There are two basic replication strategies, master-slave and master-master.
Master-slave is the easiest to design and implement because one database does all of the work and simply reports results to the slave database on some designated timing interval. In the event that the master dies, the slave takes over. The problem with the master-slave model is that the slave is idle until it is promoted to become the master. This model leaves half of the computer resources unused at all times.
The master-master model is designed to address the unused resource problem. In the master-master model, both computer systems and both databases are working for users at the same time. In the event that a disaster were to occur, the remaining system would take over the entire load of the combined systems. The system would run at a slower speed until more resources could be added to the remaining system or until the failed system had recovered.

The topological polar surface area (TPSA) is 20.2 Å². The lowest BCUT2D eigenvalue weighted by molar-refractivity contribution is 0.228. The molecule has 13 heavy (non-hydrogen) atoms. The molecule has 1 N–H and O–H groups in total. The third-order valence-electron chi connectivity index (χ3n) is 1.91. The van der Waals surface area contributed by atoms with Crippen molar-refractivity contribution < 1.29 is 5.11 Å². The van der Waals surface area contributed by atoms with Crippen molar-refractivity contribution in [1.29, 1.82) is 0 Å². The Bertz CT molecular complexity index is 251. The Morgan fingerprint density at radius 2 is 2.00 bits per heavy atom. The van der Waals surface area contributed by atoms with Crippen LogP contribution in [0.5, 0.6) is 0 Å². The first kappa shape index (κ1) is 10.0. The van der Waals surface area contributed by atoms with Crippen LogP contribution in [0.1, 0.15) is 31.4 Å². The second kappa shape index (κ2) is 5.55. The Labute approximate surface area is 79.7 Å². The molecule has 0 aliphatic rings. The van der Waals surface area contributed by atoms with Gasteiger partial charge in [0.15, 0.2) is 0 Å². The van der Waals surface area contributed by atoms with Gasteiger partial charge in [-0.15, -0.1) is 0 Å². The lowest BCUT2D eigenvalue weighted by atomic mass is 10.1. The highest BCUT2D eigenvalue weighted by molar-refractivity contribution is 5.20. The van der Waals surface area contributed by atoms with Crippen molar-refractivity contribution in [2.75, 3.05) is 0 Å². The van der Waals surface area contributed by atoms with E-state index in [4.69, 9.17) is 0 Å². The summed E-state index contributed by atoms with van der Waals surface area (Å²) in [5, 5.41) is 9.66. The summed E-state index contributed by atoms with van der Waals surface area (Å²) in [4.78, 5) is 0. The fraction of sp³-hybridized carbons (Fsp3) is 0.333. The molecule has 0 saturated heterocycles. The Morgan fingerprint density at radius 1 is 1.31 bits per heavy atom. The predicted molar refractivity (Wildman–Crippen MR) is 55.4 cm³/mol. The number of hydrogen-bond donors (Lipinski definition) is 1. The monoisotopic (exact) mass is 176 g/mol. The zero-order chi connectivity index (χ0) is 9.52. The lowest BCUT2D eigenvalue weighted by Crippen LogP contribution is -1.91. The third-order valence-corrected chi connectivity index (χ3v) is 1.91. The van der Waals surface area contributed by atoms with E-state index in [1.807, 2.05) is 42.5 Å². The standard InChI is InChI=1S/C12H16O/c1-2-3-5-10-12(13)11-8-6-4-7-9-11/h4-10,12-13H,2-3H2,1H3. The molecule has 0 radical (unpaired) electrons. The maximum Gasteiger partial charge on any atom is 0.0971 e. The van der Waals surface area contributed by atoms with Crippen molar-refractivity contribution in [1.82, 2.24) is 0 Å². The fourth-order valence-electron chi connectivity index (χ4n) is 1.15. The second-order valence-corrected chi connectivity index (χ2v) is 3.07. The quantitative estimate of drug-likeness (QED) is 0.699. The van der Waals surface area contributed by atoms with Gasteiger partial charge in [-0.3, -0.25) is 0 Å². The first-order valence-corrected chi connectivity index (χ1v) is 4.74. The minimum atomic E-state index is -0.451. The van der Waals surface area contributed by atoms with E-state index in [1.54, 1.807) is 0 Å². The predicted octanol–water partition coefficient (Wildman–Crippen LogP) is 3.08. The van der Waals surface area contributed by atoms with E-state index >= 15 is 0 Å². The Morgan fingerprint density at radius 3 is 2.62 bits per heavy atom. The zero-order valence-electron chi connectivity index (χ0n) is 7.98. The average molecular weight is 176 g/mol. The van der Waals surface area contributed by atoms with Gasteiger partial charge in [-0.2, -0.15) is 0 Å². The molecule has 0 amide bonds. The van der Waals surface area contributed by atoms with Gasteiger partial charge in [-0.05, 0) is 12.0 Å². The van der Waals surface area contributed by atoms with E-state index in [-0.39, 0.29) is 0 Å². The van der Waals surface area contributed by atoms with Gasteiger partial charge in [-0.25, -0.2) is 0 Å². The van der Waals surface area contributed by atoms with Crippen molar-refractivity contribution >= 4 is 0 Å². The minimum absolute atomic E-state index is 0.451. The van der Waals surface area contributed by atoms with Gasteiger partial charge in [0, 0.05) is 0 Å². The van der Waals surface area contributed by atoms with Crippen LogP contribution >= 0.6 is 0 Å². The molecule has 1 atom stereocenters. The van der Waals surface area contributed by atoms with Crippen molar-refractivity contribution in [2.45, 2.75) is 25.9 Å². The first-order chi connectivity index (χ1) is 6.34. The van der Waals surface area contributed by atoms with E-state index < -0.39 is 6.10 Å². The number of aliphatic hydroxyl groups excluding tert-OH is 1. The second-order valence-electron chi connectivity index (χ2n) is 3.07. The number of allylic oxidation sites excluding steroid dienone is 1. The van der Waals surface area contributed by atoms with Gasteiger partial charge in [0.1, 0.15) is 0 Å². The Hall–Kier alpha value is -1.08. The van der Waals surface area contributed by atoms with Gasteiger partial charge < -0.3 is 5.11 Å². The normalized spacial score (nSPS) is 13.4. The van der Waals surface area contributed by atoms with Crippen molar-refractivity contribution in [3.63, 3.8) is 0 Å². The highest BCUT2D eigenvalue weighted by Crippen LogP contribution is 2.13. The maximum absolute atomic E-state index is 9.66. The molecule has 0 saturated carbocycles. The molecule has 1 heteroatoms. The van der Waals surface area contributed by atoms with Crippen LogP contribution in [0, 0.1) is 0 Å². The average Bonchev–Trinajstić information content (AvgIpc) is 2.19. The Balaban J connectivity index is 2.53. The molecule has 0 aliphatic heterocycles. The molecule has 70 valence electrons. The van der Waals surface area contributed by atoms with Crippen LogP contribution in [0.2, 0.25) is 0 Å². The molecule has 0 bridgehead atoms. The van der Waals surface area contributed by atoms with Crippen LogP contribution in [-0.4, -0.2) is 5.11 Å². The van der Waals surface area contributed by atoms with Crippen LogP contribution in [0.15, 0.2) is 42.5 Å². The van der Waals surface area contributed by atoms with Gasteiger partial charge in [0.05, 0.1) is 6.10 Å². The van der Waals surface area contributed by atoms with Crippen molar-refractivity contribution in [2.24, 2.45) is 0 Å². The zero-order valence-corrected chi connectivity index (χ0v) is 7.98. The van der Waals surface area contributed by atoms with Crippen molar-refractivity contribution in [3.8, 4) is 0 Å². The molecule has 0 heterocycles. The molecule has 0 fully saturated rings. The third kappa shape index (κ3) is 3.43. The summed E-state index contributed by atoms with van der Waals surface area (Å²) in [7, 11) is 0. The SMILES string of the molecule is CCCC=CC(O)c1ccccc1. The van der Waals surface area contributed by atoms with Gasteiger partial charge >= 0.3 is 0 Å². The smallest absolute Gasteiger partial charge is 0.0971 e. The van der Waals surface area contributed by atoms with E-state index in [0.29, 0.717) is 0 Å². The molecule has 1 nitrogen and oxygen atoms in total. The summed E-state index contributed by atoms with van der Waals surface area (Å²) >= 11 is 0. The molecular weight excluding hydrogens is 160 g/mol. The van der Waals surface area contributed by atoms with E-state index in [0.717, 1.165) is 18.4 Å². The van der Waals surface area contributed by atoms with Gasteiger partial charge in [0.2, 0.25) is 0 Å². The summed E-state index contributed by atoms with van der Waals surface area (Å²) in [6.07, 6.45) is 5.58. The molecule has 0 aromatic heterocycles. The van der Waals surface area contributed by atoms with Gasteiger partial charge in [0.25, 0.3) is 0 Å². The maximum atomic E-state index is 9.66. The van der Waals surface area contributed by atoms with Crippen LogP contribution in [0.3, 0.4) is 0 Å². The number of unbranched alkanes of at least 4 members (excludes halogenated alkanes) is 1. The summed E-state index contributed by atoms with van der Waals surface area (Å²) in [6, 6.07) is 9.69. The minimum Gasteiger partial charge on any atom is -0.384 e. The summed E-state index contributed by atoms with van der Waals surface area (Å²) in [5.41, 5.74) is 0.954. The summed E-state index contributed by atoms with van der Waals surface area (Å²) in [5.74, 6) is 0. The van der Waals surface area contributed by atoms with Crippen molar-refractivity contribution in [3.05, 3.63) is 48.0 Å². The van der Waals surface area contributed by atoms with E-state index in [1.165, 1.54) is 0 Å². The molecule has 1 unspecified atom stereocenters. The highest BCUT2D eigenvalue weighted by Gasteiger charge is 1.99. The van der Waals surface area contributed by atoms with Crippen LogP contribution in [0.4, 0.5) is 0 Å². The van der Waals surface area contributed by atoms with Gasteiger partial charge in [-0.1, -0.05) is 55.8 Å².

The problem with the master-master model is complexity. The master-master replication strategy is an order of magnitude more difficult to design and implement. Architects must create their own conflict resolution mechanisms as well as their own work delegation techniques. Because the data exists in two different computer systems at the same time and users can access each of the two systems at the same time, there is nothing stopping two different users from changing the same piece of data or worse yet some related, nested data. If the changes cause a business logic violation, that either system would have stopped if both actions where attempted in one system, both systems must reconcile the data and inform the affected users. This event would not even be detected until the systems attempted to push their changes to the other system, in which case the replication would have failed because the changes were considered a violation of business logic. The failure would leave both systems out of sync and could cause data instabilities in other parts of the system until the problems are found and corrected. If the synchronization timing were set for minutes, as opposed to seconds, the affected users may not even be on the system when the failure occurs.